11

Decreased weight gain; oral lesions

4-16

3

Oral necrosis; reduced feed consumption

50-300

3

Reduced hematocrit, lymphoid atrophy, anemia;

8

3

Oral lesions, decreased body weight

DAS

5

3

Oral lesions, decreased feed intake and weight

4-16

3

Oral lesions, growth retardation

1-2

3

Oral lesions, growth retardation

4-8

3

Decreased body weight

DON

1.87

1.87

No adverse effects

16

3

Reduced body weight gain and feed efffciency

 

Table 2: Toxic effects of dietary trichothecene mycotoxins in laying hens  

Mycotoxins

Dietary level (mg/kg)

Time of exposure

Effects

(weeks)

T-2 toxins

16

4

Decreased feed intake and egg production; oral lesions

8

8

Decreased feed consumption, egg production, shell thickness;

decreased hatchability; oral, crop, and gizzard lesions

4-8

4

Egg production slightly decreased (not statistically significant)

16

4

Reduced feed intake, body weight, egg production

12

18 days

Decreased feed intake and egg production; Wyatt et al., (1978)

decreased egg weight; oral lesions

1-10

4

Oral lesions; decreased feed intake and egg production

2

24 days

Decreased hatchability of fertile eggs

DAS

0.5

4

Oral lesions; decreased feed intake and egg production;

2

24 days

Increased incidence of soft-shelled eggs

DON

0.35-0.7

70 days

Decreased egg and shell weight, shell thickness

1-5

24

No adverse effects on health or productivity

20

12 days

No adverse effects

2.5-4.9

70 days

Increased incidence of chick developmental abnormalities

 

Modified from S. Leeson, G. Diaz, and J.D. Summers (Poultry Metabolic Disorders and Mycotoxins 1995)

 

Economic consequences of mycotoxins in poultry production

 

Animal and poultry nutrition represents a challenging mixture of not only animal requirements and production goals but also involves heavily on economics. Feed is widely recognized as being the most important component in the cost of producing chicken. A common rule of thumb is that feed represents approximately half the cost of producing an eviscerated whole chicken (Aho, 2004).

 

The financial impact in which mycotoxins cause economic losses in poultry and livestock production can be calculated by quantifying performance. Some parameters, which can be used to measure production losses, can be mortality, feed conversion ratio, egg production, egg quality, and percent hatchability. The effect of oral lesions in breeders can result in reduction of feed consumption due to irritation around areas of the beak and can ultimately cause a reduction in laying which is often a result from exposure of 1-4 ppm of tricothecene (T-2 toxin) contaminated feed (Diaz, Cortez, and Roldan; 2005) (see picture 1 and 2).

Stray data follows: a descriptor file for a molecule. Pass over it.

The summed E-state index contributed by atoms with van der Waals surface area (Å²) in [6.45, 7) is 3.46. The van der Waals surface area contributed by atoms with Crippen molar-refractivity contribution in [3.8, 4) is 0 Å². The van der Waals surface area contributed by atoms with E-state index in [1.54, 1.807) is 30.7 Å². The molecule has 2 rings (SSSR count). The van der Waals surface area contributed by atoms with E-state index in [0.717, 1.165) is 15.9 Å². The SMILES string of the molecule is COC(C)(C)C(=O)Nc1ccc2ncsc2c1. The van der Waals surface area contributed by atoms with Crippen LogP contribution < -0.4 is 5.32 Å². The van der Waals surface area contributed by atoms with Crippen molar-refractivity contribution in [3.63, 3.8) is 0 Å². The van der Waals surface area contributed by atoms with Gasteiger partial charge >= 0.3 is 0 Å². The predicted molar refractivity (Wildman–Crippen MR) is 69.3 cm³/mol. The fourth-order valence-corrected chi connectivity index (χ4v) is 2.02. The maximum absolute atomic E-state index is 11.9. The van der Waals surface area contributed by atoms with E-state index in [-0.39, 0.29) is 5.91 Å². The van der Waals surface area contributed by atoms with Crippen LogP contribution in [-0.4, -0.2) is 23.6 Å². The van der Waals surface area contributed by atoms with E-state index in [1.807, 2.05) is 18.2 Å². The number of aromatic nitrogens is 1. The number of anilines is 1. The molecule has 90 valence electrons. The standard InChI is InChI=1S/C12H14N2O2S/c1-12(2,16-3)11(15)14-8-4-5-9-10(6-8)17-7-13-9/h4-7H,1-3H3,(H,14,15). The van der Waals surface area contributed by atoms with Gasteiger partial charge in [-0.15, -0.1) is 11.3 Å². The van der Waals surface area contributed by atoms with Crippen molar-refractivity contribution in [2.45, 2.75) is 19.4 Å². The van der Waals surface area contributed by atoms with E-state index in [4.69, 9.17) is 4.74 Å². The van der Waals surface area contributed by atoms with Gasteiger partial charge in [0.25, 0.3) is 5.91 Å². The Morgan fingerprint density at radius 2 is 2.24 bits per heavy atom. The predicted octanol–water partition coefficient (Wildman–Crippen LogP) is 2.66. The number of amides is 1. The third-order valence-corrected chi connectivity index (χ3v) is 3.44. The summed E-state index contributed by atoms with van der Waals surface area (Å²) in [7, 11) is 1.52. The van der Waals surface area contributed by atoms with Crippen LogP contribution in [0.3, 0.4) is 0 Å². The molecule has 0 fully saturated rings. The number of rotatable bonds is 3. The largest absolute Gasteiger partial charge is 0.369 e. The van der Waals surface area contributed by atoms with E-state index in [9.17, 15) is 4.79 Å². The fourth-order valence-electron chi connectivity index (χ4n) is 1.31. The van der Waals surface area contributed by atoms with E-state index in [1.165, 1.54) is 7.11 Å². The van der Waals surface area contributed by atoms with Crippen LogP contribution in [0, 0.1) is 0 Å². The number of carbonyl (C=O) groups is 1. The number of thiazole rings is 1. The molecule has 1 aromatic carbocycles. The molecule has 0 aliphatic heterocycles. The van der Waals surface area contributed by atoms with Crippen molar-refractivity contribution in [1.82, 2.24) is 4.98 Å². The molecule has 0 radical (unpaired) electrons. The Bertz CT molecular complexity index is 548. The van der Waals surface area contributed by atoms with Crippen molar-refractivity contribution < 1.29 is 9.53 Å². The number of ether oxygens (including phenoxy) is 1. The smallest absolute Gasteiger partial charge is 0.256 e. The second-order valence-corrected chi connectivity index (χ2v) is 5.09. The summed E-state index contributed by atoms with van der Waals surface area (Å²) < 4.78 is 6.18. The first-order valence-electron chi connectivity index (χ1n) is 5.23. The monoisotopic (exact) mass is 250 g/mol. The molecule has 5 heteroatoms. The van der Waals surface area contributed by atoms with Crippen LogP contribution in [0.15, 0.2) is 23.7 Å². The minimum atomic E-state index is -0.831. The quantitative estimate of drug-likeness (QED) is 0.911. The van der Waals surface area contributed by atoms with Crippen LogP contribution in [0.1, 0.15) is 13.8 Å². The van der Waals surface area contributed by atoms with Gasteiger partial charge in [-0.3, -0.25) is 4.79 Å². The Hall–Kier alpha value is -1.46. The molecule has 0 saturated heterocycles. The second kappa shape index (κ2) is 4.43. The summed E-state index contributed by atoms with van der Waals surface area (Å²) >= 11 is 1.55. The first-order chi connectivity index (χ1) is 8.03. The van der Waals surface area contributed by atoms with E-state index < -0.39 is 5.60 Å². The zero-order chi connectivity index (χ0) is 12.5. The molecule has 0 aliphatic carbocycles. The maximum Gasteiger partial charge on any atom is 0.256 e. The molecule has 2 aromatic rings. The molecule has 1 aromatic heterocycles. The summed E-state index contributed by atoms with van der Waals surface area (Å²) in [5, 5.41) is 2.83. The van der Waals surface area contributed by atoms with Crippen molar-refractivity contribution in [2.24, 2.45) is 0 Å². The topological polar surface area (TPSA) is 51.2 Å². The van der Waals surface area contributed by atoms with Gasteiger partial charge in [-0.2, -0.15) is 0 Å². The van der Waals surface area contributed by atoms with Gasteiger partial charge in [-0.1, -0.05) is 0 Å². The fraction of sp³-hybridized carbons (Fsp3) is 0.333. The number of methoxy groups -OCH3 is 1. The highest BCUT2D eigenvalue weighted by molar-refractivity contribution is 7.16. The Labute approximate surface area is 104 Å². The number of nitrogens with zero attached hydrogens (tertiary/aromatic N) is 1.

Picture 1 and 2: T-2 toxin- oral lesions located in mandibular mucosa

 

A practical example of an economic loss due to mycotoxins on a parent broiler

breeding enterprise would be:

 

Integrators that suffered from a decline in egg production and a reduction in percent hatchability. A typical scenario from this result would be that these integrators would then have to purchase broiler chicks or eggs from an outside source to compensate for the losses from their in-house breeder flocks. A 10% drop in egg production, coupled with a 5% reduction in hatchability for 20 days in a flock of 25,000 40-week-old broiler breeders will reduce production by 19% (ASA).

 

 Picture 4, 5 and 6: DAS- Oral lesions located in the laryngeal mound and tongue.

Projected value of the loss of 45,625-day-old broilers at $8,193 taken into consideration the current production values which include a purchase price of 15 cents per unit (ASA).

 

In Conclusion

The importance of good and sound nutrition is nothing new. Today, nutrition is as important as ever in maintaining a healthy animal. Mycotoxins among other things will affect your bottom line whether it's an acute outbreak or subtle changes in production parameters.Today many companies, researchers, and universities are finding ways to improve our animals'environment and well being. Yet despite the hard work and efforts the questions still remain but can be somewhat understood and that is, " Have our birds become more vulnerable to disease due to mycotoxins and what do mycotoxins do to our overall profitability?"